Skip to content

First Aid & Emergencies

Font Size

Chemical Eye Burn Treatment

1. Flush the Eye

  • Have the person immediately rinse the eye or eyes under a faucet, in a gentle shower, or with a clean container of water. Keep the person’s face so that the injured eye is down and to the side. Avoid spraying a high-pressure water stream into the eye or eyes.
  • Flush with lukewarm water for 15 to 30 minutes. For severe burns, continue flushing until you see a doctor or you arrive in an emergency room. The person should keep the eye open as wide as possible. Wash the person's hands thoroughly to make sure no chemical is still on them.
  • Flush the eye to remove contact lenses. If they do not come out, try to gently remove them AFTER flushing.
  • Do not rub the eye or place a bandage over the eye.
  • While waiting for medical care, have the person wear sunglasses to decrease light sensitivity.

2. Get Help Immediately

  • Call 911 for severe burns, otherwise see a doctor as soon as possible. Be aware that alkali chemicals (such as ammonia and oven cleaner) might not be painful but they can cause the most serious injuries.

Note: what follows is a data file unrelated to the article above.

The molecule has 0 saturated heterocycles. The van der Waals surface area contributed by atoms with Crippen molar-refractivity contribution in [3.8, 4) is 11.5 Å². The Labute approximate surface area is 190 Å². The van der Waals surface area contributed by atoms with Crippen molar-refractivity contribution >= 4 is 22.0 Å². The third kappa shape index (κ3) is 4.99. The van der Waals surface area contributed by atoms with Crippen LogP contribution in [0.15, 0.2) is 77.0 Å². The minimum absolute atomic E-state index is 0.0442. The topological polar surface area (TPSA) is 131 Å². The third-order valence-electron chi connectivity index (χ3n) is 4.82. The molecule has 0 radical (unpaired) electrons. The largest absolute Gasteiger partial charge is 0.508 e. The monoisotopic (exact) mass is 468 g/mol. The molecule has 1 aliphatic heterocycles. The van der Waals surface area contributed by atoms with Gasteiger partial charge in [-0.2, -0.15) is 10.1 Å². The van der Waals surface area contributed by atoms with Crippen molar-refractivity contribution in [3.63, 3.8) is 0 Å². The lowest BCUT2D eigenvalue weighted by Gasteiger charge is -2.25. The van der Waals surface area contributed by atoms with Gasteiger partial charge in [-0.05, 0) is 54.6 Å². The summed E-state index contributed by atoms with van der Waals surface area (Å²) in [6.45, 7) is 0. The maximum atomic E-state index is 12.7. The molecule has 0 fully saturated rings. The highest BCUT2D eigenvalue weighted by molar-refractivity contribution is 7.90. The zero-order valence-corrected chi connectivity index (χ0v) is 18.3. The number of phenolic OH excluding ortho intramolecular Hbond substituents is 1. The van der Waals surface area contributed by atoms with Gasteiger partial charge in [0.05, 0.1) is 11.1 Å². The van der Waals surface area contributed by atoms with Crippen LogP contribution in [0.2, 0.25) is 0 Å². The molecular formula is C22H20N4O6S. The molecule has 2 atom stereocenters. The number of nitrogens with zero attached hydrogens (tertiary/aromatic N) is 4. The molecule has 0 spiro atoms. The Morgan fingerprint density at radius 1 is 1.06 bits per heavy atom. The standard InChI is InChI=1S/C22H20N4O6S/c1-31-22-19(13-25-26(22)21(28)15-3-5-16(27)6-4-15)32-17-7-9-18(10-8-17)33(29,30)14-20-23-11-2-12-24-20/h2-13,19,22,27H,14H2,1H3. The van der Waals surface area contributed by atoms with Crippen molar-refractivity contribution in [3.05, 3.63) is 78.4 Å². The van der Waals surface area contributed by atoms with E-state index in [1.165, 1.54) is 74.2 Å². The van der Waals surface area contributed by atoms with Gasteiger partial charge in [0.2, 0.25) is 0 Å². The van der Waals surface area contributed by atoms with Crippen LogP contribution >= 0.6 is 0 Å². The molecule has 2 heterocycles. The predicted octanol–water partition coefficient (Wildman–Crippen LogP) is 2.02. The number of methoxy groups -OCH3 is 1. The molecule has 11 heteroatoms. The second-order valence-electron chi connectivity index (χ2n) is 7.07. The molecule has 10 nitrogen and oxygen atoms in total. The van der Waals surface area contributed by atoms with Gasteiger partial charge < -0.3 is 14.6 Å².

• Make sure you know what chemical got into the eye so the medical team can give the right treatment.
  • While waiting for medical care, call Poison Control at 1-800-222-1222 or the emergency number on the container if you have it for further advice.

3. Follow Up

  • The health care provider may continue flushing the eye with saline solution, checking periodically until pH is normal.
  • The health care provider may place anesthetic drugs in the eye to decrease discomfort with flushing.

WebMD Medical Reference

Reviewed by Scott Keller, MD on November 19, 2013

First Aid A-Z

  • There are no topics that begin with 'O'
  • There are no topics that begin with 'Q'
  • There are no topics that begin with 'U'
  • There are no topics that begin with 'X'
  • There are no topics that begin with 'Y'
  • There are no topics that begin with 'Z'

Today on WebMD

Antibiotic on hand
3d scan of fractured skull
Father putting ointment on boy's face
Person taking food from oven
sniffling child
wound care true or false
caring for wounds
Harvest mite

Pollen counts, treatment tips, and more.

It's nothing to sneeze at.

Loading ...

Sending your email...

This feature is temporarily unavailable. Please try again later.


Now check your email account on your mobile phone to download your new app.

WebMD the app

Get first aid information. Whenever. Wherever... with your iPhone, iPad or Android.

Find Out More